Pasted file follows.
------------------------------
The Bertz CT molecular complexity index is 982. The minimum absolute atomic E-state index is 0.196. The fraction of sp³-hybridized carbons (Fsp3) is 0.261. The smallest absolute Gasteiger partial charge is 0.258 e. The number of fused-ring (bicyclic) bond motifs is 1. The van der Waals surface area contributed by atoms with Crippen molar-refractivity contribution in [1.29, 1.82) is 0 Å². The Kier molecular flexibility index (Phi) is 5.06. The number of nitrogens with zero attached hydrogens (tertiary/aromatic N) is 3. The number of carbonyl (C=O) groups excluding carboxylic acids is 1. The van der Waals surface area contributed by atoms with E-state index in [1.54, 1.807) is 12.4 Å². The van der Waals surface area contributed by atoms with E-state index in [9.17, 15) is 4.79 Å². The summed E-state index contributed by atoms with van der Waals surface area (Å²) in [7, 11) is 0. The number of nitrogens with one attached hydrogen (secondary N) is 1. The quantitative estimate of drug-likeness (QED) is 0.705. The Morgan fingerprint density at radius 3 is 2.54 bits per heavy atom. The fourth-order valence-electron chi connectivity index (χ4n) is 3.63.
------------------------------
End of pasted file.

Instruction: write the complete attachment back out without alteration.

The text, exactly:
The Bertz CT molecular complexity index is 982. The minimum absolute atomic E-state index is 0.196. The fraction of sp³-hybridized carbons (Fsp3) is 0.261. The smallest absolute Gasteiger partial charge is 0.258 e. The number of fused-ring (bicyclic) bond motifs is 1. The van der Waals surface area contributed by atoms with Crippen molar-refractivity contribution in [1.29, 1.82) is 0 Å². The Kier molecular flexibility index (Phi) is 5.06. The number of nitrogens with zero attached hydrogens (tertiary/aromatic N) is 3. The number of carbonyl (C=O) groups excluding carboxylic acids is 1. The van der Waals surface area contributed by atoms with E-state index in [1.54, 1.807) is 12.4 Å². The van der Waals surface area contributed by atoms with E-state index in [9.17, 15) is 4.79 Å². The summed E-state index contributed by atoms with van der Waals surface area (Å²) in [7, 11) is 0. The number of nitrogens with one attached hydrogen (secondary N) is 1. The quantitative estimate of drug-likeness (QED) is 0.705. The Morgan fingerprint density at radius 3 is 2.54 bits per heavy atom. The fourth-order valence-electron chi connectivity index (χ4n) is 3.63.